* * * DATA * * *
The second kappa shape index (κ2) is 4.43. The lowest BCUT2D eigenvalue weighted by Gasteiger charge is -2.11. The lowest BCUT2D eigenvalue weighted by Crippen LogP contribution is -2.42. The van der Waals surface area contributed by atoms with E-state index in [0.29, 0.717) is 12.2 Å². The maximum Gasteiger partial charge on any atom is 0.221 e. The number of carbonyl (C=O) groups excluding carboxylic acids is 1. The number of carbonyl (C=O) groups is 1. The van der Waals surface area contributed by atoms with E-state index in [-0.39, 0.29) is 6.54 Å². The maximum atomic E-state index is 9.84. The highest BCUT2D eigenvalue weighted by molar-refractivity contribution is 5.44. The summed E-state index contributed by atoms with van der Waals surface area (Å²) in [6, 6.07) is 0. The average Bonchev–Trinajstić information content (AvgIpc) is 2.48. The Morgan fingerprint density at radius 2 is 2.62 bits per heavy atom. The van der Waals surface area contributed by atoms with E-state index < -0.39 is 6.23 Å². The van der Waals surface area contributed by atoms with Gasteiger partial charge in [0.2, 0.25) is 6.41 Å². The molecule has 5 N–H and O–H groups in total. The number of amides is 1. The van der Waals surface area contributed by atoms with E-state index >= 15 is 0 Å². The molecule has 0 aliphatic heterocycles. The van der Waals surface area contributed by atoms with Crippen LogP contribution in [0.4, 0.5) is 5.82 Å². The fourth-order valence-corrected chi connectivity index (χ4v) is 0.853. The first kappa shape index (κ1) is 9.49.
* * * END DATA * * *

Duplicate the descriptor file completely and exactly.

The second kappa shape index (κ2) is 4.43. The lowest BCUT2D eigenvalue weighted by Gasteiger charge is -2.11. The lowest BCUT2D eigenvalue weighted by Crippen LogP contribution is -2.42. The van der Waals surface area contributed by atoms with E-state index in [0.29, 0.717) is 12.2 Å². The maximum Gasteiger partial charge on any atom is 0.221 e. The number of carbonyl (C=O) groups excluding carboxylic acids is 1. The number of carbonyl (C=O) groups is 1. The van der Waals surface area contributed by atoms with E-state index in [-0.39, 0.29) is 6.54 Å². The maximum atomic E-state index is 9.84. The highest BCUT2D eigenvalue weighted by molar-refractivity contribution is 5.44. The summed E-state index contributed by atoms with van der Waals surface area (Å²) in [6, 6.07) is 0. The average Bonchev–Trinajstić information content (AvgIpc) is 2.48. The Morgan fingerprint density at radius 2 is 2.62 bits per heavy atom. The van der Waals surface area contributed by atoms with E-state index < -0.39 is 6.23 Å². The van der Waals surface area contributed by atoms with Gasteiger partial charge in [0.2, 0.25) is 6.41 Å². The molecule has 5 N–H and O–H groups in total. The number of amides is 1. The van der Waals surface area contributed by atoms with E-state index >= 15 is 0 Å². The molecule has 0 aliphatic heterocycles. The van der Waals surface area contributed by atoms with Crippen LogP contribution in [0.4, 0.5) is 5.82 Å². The fourth-order valence-corrected chi connectivity index (χ4v) is 0.853. The first kappa shape index (κ1) is 9.49.